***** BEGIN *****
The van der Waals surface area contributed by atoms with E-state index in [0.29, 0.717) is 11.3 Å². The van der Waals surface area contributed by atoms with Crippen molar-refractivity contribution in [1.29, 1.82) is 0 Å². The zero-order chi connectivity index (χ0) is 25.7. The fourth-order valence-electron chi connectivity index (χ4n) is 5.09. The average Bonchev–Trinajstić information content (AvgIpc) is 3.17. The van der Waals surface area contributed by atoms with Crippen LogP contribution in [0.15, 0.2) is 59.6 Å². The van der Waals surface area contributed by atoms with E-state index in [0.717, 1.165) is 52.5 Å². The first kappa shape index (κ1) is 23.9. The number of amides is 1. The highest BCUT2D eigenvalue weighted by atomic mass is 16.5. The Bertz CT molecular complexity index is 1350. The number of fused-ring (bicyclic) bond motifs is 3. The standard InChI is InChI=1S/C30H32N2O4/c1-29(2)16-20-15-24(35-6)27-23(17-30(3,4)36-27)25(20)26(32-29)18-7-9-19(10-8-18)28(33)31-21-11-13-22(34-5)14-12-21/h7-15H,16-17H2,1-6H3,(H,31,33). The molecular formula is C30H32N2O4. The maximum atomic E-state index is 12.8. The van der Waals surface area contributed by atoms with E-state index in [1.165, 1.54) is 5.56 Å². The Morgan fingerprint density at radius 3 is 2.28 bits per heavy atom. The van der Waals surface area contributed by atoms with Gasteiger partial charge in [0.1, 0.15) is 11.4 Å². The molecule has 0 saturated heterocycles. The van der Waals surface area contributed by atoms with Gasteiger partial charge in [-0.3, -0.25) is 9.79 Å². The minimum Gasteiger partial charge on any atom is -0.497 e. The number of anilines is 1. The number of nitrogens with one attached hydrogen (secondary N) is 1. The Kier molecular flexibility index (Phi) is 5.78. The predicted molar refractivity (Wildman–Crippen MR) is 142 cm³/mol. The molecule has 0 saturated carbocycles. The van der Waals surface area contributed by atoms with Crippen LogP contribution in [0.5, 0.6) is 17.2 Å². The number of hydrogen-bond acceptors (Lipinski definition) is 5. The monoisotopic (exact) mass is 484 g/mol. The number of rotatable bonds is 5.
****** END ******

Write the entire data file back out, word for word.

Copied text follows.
The van der Waals surface area contributed by atoms with E-state index in [0.29, 0.717) is 11.3 Å². The van der Waals surface area contributed by atoms with Crippen molar-refractivity contribution in [1.29, 1.82) is 0 Å². The zero-order chi connectivity index (χ0) is 25.7. The fourth-order valence-electron chi connectivity index (χ4n) is 5.09. The average Bonchev–Trinajstić information content (AvgIpc) is 3.17. The van der Waals surface area contributed by atoms with Crippen LogP contribution in [0.15, 0.2) is 59.6 Å². The van der Waals surface area contributed by atoms with E-state index in [0.717, 1.165) is 52.5 Å². The first kappa shape index (κ1) is 23.9. The number of amides is 1. The highest BCUT2D eigenvalue weighted by atomic mass is 16.5. The Bertz CT molecular complexity index is 1350. The number of fused-ring (bicyclic) bond motifs is 3. The standard InChI is InChI=1S/C30H32N2O4/c1-29(2)16-20-15-24(35-6)27-23(17-30(3,4)36-27)25(20)26(32-29)18-7-9-19(10-8-18)28(33)31-21-11-13-22(34-5)14-12-21/h7-15H,16-17H2,1-6H3,(H,31,33). The molecular formula is C30H32N2O4. The maximum atomic E-state index is 12.8. The van der Waals surface area contributed by atoms with E-state index in [1.165, 1.54) is 5.56 Å². The Morgan fingerprint density at radius 3 is 2.28 bits per heavy atom. The van der Waals surface area contributed by atoms with Gasteiger partial charge in [0.1, 0.15) is 11.4 Å². The molecule has 0 saturated heterocycles. The van der Waals surface area contributed by atoms with Gasteiger partial charge in [-0.3, -0.25) is 9.79 Å². The minimum Gasteiger partial charge on any atom is -0.497 e. The number of anilines is 1. The number of nitrogens with one attached hydrogen (secondary N) is 1. The Kier molecular flexibility index (Phi) is 5.78. The predicted molar refractivity (Wildman–Crippen MR) is 142 cm³/mol. The molecule has 0 saturated carbocycles. The van der Waals surface area contributed by atoms with Crippen LogP contribution in [0.5, 0.6) is 17.2 Å². The number of hydrogen-bond acceptors (Lipinski definition) is 5. The monoisotopic (exact) mass is 484 g/mol. The number of rotatable bonds is 5.